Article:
SickTransitMundus

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If you live in Cook County, you're probably getting your water from the City of Chicago.

http://www.cityofchicago.org/content/dam/city/depts/water/WaterQltyResultsNRpts/ccReports/cca09.pdf

We pull our water out of Lake Michigan and minimally process it. Ever see the round buildings waaaaay out in the lake? Those are the intake cribs. There's some interesting history behind this setup, but it's offtopic.

Libertyville, like most of Lake County, pulls from the lake as well.

http://www.clcjawa.com/

I don't imagine Lake County's treated water is much different than Chicago's. If you're in one of the suburbs farther from the lake, you're getting water from municipal wells, which are notoriously bad - hard water, agricultural contamination, etc.

http://news.medill.northwestern.edu/chicago/news.aspx?id=119335

Living in the city, I've never had problems with the water. I use tap water. If the style calls for it I'll put in some Burton salts, but that's it. I almost never brew lagers. I can't detect any chlorine in my brews, but that doesn't mean that someone else might.

One question I haven't been able to answer, though - does Chicago use chloramine? I tried called Water Management a while ago to ask them, but whoever answered the phone had no clue what I was talking about. In typical Chicago fashion, they told me to call my alderman.

There's definitely a whiff of chlorine when the water comes straight out of the tap, but it dissipates pretty quickly so I think they don't use chloramine which persists.
 

DrawTap88

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I use RO water and build up the ions myself. (I won't pretend to know or understand water chem.) Joliet water is horrible tasteing. Has to go through a salt filled water softener before running through the house, and I then run it through a carbon filter attached to the kitchen faucet. After all that it still tastes bad, but not so bad that it's not drinkable.
 
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Judochop

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Libertyville water is fine for drinking. And it ends up being fine for all the ales I've done. Of course, how would I know unless I brewed with treated water and compared? There's got to be someone around me who's modifying their tap water to soften it for lagers. I'm hoping they'll show up...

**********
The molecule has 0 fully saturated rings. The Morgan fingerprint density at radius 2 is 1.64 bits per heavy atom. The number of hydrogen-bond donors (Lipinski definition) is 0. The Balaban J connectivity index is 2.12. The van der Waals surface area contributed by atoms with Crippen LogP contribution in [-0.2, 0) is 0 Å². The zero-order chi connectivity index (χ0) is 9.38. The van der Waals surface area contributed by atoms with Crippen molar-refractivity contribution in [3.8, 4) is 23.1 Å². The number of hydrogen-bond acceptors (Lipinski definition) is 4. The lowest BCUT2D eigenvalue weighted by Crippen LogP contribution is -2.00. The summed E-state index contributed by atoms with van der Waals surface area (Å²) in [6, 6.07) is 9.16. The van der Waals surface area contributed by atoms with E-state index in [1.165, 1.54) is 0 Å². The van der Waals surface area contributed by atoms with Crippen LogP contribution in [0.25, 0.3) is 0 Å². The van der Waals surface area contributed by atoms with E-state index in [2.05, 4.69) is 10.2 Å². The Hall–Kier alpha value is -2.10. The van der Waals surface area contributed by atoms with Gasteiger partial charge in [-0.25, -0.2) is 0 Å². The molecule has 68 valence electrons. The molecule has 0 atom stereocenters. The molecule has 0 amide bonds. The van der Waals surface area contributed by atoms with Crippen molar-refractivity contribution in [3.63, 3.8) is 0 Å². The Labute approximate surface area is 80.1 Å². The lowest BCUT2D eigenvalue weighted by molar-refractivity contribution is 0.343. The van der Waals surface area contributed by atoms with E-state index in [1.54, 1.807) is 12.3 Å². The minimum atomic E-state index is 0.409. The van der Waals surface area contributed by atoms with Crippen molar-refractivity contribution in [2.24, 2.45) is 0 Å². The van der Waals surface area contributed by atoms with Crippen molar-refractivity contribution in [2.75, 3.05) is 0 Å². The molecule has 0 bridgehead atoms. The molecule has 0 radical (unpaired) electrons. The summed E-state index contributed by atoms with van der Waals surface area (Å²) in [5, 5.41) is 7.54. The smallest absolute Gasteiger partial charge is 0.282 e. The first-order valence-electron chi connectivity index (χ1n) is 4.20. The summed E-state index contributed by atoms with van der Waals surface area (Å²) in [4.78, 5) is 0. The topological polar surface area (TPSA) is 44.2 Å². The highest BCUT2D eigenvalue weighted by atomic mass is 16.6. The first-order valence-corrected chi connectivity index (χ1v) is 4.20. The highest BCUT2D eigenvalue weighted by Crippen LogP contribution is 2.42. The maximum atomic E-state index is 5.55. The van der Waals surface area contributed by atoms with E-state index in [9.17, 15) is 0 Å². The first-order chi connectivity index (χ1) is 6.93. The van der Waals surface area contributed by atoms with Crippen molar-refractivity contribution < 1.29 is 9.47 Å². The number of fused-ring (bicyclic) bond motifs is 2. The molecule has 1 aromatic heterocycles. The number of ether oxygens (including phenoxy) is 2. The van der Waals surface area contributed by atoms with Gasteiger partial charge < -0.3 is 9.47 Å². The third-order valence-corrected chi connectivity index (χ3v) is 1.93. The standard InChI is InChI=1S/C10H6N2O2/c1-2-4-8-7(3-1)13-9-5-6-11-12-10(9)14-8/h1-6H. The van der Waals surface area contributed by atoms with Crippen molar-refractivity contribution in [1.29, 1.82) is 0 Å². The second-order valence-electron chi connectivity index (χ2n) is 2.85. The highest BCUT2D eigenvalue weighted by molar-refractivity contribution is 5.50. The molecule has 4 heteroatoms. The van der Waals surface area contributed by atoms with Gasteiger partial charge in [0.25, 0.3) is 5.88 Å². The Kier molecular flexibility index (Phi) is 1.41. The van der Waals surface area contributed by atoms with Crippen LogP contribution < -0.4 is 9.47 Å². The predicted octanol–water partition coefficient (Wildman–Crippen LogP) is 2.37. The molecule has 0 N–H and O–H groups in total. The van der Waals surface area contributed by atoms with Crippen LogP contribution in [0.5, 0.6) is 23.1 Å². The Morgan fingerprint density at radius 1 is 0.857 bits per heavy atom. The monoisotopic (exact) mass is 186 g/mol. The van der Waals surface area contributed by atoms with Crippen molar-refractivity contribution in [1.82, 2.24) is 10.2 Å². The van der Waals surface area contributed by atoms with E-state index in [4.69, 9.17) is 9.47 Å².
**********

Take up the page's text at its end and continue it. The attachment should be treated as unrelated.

I have a complete set of data on the water up here. I'm not recalling if chloramine was mentioned though. I'll look it up and get back here to post.
 

wickman6

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It's good to see so many brewers from around my area chiming in. What are you guys doing to adjust your water, if at all? Any Chicago-water lager brewers in the house? What's your experience been?
I have a pilsner lagering right now, used unadjusted Vernon hills water (except campden for chlorine removal). I can let you know how it turns out in a month or two. Or better yet, I could let you taste one for yourself! I'm pretty excited about it and I hope the water didn't hurt anything.

I also have a schwarzbier bottled and an amber lager in secondary. Once those are set, I can share my findings.
 

duboman

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Have you taken a PH reading of your mash? While the PH of your water is quite high for brewing it really doesn't mean anything unless your mash PH is remaining high as well.

Tannin extraction can come from the combination of a high mash PH AND sparging with water that is above 170F. In other words, if your mash/grain bill is not lowering your PH into the 5.1-5.4 range and then you are sparging with 180F water you run the risk of extracting tannins.

If you find the mash PH is not in the ideal range next time you brew then you can either sparge with water that is less than 170 which makes very little to any difference or look into modifying your water chemistry to drop the PH.

As a test, you can also decide to brew your next batch with bottled water, R/O water and see if you get improvement.